Considering I have an iterated "lists of lists ..." (up to 4 dimensions), now I wish to make the full list "rectangular" (or well each dimension equal in size). For a 4 dimensional case I've written out a specific version:


length0 = len(x)
length1 = len(sorted(x,key=len, reverse=True)[0])
length2 = 0
length3 = 0
for xi in x:
    lengthi = len(sorted(xi,key=len, reverse=True)[0])
    for xii in xi:
        lengthii = len(sorted(xii,key=len, reverse=True)[0])
        length3 = max(lengthii, length3)
    length2 = max(lengthi, length2)
tlist3 = [None]
tlist2 = [tlist3 * length3]
tlist1 = [tlist2 * length2]

for xi in x:
    for xii in xi:
        for xiii in xii:
            xiii.extend(tlist3*(length3 - len(xiii) ))
        xii.extend(tlist2*(length2 - len(xii)))
    xi.extend(tlist1 * (length1 - len(xi)))


It works, but that's everything I can say about this code (it doesn't look clean, nor is it scalable to more dimensions easily).

Ideally I would've a function that goes up to N dimensions into a given list, and rectangulars everything

As a side note: this is for insertion into a NumPy array.

  • 2
    \$\begingroup\$ By "rectangular", you mean "cubic", i.e. the same length in each dimension? (Or, more precisely, an N-dimensional hypercube, where N=4 in your example?) \$\endgroup\$ – 200_success Mar 26 '15 at 3:49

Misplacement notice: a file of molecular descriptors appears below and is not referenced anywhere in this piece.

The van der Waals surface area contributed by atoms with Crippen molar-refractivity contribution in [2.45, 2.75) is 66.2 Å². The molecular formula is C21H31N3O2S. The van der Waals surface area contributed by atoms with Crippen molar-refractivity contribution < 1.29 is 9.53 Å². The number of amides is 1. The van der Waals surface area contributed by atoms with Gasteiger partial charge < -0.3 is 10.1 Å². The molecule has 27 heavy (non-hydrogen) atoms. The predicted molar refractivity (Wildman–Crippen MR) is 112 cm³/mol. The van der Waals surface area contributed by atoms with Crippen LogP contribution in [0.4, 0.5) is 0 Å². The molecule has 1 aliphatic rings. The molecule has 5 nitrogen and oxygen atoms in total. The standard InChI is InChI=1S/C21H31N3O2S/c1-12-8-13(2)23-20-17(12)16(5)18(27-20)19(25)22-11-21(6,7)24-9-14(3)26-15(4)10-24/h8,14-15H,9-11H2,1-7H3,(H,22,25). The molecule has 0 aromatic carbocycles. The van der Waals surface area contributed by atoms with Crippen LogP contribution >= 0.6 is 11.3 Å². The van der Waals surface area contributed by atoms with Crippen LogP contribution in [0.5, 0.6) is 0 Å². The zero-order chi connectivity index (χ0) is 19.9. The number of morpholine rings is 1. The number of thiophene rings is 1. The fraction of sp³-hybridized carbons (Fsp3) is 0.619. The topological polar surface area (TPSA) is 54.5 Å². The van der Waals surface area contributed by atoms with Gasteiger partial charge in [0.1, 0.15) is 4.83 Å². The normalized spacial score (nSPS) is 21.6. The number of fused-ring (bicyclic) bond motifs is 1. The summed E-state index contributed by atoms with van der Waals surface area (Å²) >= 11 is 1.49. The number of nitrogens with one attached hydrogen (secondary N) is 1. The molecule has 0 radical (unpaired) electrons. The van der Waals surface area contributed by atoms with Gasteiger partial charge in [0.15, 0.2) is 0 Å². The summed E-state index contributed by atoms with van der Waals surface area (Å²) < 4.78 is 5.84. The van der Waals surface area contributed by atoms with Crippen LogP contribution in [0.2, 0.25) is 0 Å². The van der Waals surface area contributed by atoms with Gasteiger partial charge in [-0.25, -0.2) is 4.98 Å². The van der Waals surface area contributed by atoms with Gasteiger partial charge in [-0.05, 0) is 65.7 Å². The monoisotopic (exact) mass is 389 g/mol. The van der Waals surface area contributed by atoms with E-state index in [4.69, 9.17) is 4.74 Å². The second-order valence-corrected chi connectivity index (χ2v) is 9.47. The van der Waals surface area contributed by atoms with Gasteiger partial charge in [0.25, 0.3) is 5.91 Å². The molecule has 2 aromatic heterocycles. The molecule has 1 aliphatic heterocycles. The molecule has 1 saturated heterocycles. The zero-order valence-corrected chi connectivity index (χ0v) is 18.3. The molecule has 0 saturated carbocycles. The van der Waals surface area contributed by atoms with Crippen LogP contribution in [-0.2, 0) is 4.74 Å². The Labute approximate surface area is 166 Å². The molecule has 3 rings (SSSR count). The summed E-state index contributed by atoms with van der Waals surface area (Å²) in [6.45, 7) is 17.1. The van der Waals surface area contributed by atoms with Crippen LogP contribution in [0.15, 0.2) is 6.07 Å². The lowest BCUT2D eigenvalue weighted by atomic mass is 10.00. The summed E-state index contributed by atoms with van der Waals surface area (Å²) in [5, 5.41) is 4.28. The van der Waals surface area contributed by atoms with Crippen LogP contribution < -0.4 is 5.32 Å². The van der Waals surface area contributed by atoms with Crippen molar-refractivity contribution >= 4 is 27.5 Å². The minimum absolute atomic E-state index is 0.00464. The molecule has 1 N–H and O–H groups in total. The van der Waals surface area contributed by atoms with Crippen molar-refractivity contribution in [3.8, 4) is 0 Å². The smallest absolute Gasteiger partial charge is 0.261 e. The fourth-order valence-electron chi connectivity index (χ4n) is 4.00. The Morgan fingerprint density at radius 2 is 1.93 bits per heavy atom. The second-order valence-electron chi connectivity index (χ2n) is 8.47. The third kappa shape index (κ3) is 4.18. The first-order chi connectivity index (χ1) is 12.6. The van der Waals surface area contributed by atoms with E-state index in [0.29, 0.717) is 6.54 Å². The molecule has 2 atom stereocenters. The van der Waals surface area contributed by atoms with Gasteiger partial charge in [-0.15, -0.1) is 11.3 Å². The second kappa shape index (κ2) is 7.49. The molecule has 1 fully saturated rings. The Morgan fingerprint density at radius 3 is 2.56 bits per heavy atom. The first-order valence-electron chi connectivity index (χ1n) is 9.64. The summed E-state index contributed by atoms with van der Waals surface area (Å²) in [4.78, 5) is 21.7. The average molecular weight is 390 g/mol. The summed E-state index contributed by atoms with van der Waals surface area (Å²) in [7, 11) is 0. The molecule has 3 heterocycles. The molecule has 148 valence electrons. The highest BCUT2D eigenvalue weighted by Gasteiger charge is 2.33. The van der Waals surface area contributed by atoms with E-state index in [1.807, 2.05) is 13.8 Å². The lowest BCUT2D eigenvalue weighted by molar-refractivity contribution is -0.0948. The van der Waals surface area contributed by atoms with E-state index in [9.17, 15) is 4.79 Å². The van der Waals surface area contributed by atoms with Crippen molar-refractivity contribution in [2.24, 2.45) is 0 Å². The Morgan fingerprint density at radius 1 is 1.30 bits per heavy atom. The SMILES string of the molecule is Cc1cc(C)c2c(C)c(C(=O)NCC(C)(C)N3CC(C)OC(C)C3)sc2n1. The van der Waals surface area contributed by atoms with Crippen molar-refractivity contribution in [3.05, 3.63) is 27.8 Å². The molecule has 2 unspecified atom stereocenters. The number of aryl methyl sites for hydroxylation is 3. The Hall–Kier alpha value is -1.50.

• \$\begingroup\$ @200_success - no it needs to me "N[0] x N[1] ... N[n]" - each dimension has it's own length. \$\endgroup\$ – paul23 Mar 26 '15 at 7:34
  • You can find a maximum without sorting. Instead of

    len(sorted(x,key=len, reverse=True)[0])

    you can use either of these:

    len(max(x, key=len))
    max(len(s) for s in x)

For a more generic solution I propose this:

import itertools

def rectangularize(nested_list, dimensions, fill_value=None):
    flat = nested_list
    for dim in range(dimensions-2, -1, -1):
        size = max(len(s) for s in flat)
        for s in flat:
            s.extend([] if dim else fill_value for _ in range(size - len(s)))
        flat = list(itertools.chain.from_iterable(flat))

rectangularize(x, 4)

To explain:

  • The flat list is a flattened view of one dimension of nested_list. It contains references to sublists of nested_list; extending the sublists through flat mutates nested_list.
  • flat = list(itertools.chain.from_iterable(flat)) advances flat to the next dimension by concatenating the sublists.
  • The main loop runs dimensions-1 times because the outermost list never needs to be extended.
  • I'm using range(dimensions-2, -1, -1) to make dim == 0 in the final iteration where a different fill value is needed, so I can use a clean if dim else to deal with that.
| improve this answer | |
  • \$\begingroup\$ Could you provide more of an explanation of your solution? \$\endgroup\$ – 200_success Mar 26 '15 at 16:34
  • \$\begingroup\$ @200_success indeed I find it working and looking very clean.. But it is not easy to understand and how it actually iterates escapes me. \$\endgroup\$ – paul23 Mar 26 '15 at 16:51
  • \$\begingroup\$ @paul23 itertools is magic. Very powerful mathemagic. Basically it creates a for in a for in a for, for as many dimensions as you need. \$\endgroup\$ – Mast May 27 '15 at 14:29

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